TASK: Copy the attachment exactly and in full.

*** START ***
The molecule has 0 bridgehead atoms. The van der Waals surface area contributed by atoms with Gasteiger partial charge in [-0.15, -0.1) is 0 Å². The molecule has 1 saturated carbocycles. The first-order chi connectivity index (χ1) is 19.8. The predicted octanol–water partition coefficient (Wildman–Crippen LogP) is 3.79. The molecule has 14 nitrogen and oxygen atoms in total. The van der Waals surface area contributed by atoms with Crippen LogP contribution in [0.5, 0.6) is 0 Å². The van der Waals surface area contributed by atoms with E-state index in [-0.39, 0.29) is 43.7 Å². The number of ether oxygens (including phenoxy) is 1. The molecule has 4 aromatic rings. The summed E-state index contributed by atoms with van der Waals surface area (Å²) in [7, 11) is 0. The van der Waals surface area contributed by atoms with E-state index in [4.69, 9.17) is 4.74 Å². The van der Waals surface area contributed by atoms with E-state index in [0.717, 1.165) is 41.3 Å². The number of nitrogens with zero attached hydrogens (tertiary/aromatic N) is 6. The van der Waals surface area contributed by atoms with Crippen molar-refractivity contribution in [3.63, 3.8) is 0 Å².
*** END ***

The molecule has 0 bridgehead atoms. The van der Waals surface area contributed by atoms with Gasteiger partial charge in [-0.15, -0.1) is 0 Å². The molecule has 1 saturated carbocycles. The first-order chi connectivity index (χ1) is 19.8. The predicted octanol–water partition coefficient (Wildman–Crippen LogP) is 3.79. The molecule has 14 nitrogen and oxygen atoms in total. The van der Waals surface area contributed by atoms with Crippen LogP contribution in [0.5, 0.6) is 0 Å². The van der Waals surface area contributed by atoms with E-state index in [-0.39, 0.29) is 43.7 Å². The number of ether oxygens (including phenoxy) is 1. The molecule has 4 aromatic rings. The summed E-state index contributed by atoms with van der Waals surface area (Å²) in [7, 11) is 0. The van der Waals surface area contributed by atoms with E-state index in [4.69, 9.17) is 4.74 Å². The van der Waals surface area contributed by atoms with E-state index in [0.717, 1.165) is 41.3 Å². The number of nitrogens with zero attached hydrogens (tertiary/aromatic N) is 6. The van der Waals surface area contributed by atoms with Crippen molar-refractivity contribution in [3.63, 3.8) is 0 Å².